Babies communicate by crying -- it’s a fact of newborn life. But is it supposed to go on and on (and on)? If your child seems to be crying almost nonstop, day in and day out, for no discernable reason, he may be experiencing colic. This condition is, of course, difficult for baby, but it can also be very hard on parents, especially nervous new ones.
Colic is a description of unexplained, prolonged intense crying; it’s not a diagnosis of a medical condition like croup or an ear infection. All newborns go through crying jags lasting an hour or two; in some cases the tears can last as long as five hours a day. Traditionally, for a baby to be considered colicky, he had to show sudden and unexplained outbursts of crying in accordance with the "rule of threes": crying at least three hours a day (most commonly in the late afternoon or evening), for three days a week, beginning within the first three weeks of life. However, some colic experts now say that any intense or protracted crying that interferes with baby’s development or affects the child-parent bond is worth treating.
If this sounds like what you’re experiencing, keep in mind that it's not your fault; some babies cry -- a lot. Thankfully, most babies grow out of it by three or four months of age.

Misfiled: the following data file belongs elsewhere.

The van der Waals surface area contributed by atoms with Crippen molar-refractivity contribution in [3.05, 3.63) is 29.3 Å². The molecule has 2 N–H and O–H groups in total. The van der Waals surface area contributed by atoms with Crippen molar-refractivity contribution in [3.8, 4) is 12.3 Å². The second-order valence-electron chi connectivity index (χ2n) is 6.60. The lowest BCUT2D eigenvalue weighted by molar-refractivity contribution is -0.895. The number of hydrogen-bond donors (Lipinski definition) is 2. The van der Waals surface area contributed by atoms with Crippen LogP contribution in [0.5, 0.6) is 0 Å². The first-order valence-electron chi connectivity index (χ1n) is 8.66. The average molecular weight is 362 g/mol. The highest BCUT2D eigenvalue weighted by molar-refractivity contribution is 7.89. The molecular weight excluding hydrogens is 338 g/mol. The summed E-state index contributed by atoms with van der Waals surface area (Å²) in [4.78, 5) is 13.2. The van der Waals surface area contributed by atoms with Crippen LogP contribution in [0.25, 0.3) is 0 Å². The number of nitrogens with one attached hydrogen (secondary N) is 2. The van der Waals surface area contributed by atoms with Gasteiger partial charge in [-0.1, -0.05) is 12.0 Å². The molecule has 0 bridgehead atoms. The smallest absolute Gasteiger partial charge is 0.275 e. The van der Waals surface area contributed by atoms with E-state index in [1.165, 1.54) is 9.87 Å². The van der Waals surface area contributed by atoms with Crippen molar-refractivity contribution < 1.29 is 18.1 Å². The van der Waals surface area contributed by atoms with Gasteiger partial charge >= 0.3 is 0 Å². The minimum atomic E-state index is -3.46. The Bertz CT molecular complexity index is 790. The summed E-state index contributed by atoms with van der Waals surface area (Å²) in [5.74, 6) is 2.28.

Try not to be discouraged by anyone -- especially old-school grandmas -- who advise you to "let your baby cry it out" for hours on end. Although you may need to put your sobbing baby safely in the crib and walk away for a few minutes to collect yourself, crying should always be attended to, since this is the only way your babe can communicate.
Get the lowdown on the best kid and baby thermometers from moms who've battled high fevers—and won
An in-depth look at airborne irritants, contact dermatitis, food allergies and more
14 celebs sound off on the vaccine debate
From cradle cap to scarlet fever -- a field guide to common childhood rashes